My answer is now quite ancient, although it still is mostly correct. See @Gavin_Ballard's much more recent answer (9/29/2014) below for yet another approach to this problem.

  • Doing this can break tests if you do it without forking the django code. If the sessions app is in the INSTALLED_APPS then the sessions table will be created twice causing the tests to abort. I'm not sure whether it is safe to remove the django session app if you've provided your own django_session table. May 25, 2012 at 16:05
  • 2
    Django user sessions is now available to give you this functionality: github.com/Bouke/django-user-sessions
    – sww314
    Feb 27, 2015 at 21:33
  • @sww314 - I did a quick scan of the linked GitHub project, and it looks like a very reasonable approach to the problem. Thanks! Feb 27, 2015 at 21:39

Peter Rowell, thanks for your response. It was a tremendous help. This is what I did to get it working. Only had to change one file in djang.contrib.sessions.

In django/contrib/sessions/models.py, add the user_id to the table (add to DB table manually or drop table and run manage.py syncdb).

class Session(models.Model):


    user_id = models.IntegerField(_('user_id'), null=True)


    def save(self, *args, **kwargs):
        user_id = self.get_decoded().get('_auth_user_id')
        if ( user_id != None ):
            self.user_id = user_id

        # Call the "real" save() method.
        super(Session, self).save(*args, **kwargs)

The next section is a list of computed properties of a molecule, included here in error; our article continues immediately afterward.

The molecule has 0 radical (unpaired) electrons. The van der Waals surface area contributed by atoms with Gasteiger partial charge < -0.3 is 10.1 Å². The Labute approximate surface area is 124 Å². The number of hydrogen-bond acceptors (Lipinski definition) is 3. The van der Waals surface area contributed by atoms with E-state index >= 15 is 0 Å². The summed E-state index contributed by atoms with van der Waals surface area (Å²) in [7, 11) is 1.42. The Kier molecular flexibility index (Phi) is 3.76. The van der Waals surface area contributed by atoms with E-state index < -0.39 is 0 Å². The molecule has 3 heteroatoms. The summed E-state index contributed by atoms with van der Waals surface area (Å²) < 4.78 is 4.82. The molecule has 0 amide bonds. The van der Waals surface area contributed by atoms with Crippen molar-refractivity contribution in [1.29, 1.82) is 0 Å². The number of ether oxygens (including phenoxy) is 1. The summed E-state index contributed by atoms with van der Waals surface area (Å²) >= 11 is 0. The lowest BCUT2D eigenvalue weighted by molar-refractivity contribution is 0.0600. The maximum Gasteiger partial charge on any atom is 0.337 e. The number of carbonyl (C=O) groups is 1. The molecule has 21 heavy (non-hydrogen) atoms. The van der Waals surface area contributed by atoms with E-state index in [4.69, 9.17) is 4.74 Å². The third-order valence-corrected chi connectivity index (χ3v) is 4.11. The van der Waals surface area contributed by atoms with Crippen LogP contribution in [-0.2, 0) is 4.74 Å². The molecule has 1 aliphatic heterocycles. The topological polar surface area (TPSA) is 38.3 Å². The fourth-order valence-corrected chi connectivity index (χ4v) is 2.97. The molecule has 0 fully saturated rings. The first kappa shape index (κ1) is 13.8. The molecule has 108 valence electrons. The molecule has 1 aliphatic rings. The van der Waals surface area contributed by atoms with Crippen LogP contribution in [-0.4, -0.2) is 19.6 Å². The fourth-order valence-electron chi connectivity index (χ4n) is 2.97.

Now in your view where you do login (if you use django's base login, you will have to override it)

# On login, destroy all prev sessions
        # This disallows multiple logins from different browsers
        dbSessions = Session.objects.filter( user_id = request.user.id )
        for index, dbSession in enumerate( dbSessions ):
            if ( dbSession.session_key != request.session.session_key ):

This worked for me.

  • This is not really a good solution as it requires you to make changes in the core django code. Jun 28 at 10:47

I ran across this problem when I wanted to kick out a spammer. It seems setting their account to "inactive" isn't enough, because they can still come in on their previous session. So - how to delete a session for a specific user, or how to deliberately expire a session for a specific user?

The answer is to user the last_login field to track down the time at which the session was disabled, which tells you that the expire_date is two weeks later, which lets you perform a useful filter on the sessions table:

from django.contrib.sessions.models import Session
from django.contrib.auth.models import User
from datetime import datetime
from dateutil.relativedelta import relativedelta

baduser = User.objects.get(username="whoever")     
two_weeks = relativedelta(weeks=2)
two_hours = relativedelta(hours=2)
expiry = baduser.last_login + two_weeks
sessions = Session.objects.filter(
    expire_date__gt=expiry - two_hours,
    expire_date__lt=expiry + two_hours
print sessions.count() # hopefully a manageable number

for s in sessions:
    if s.get_decoded().get('_auth_user_id') == baduser.id:
  • 1
    Hacky but effective, I love it! Unfortunately I think this doesn't work when the session backend is redis instead of the DB. Sep 16, 2016 at 21:38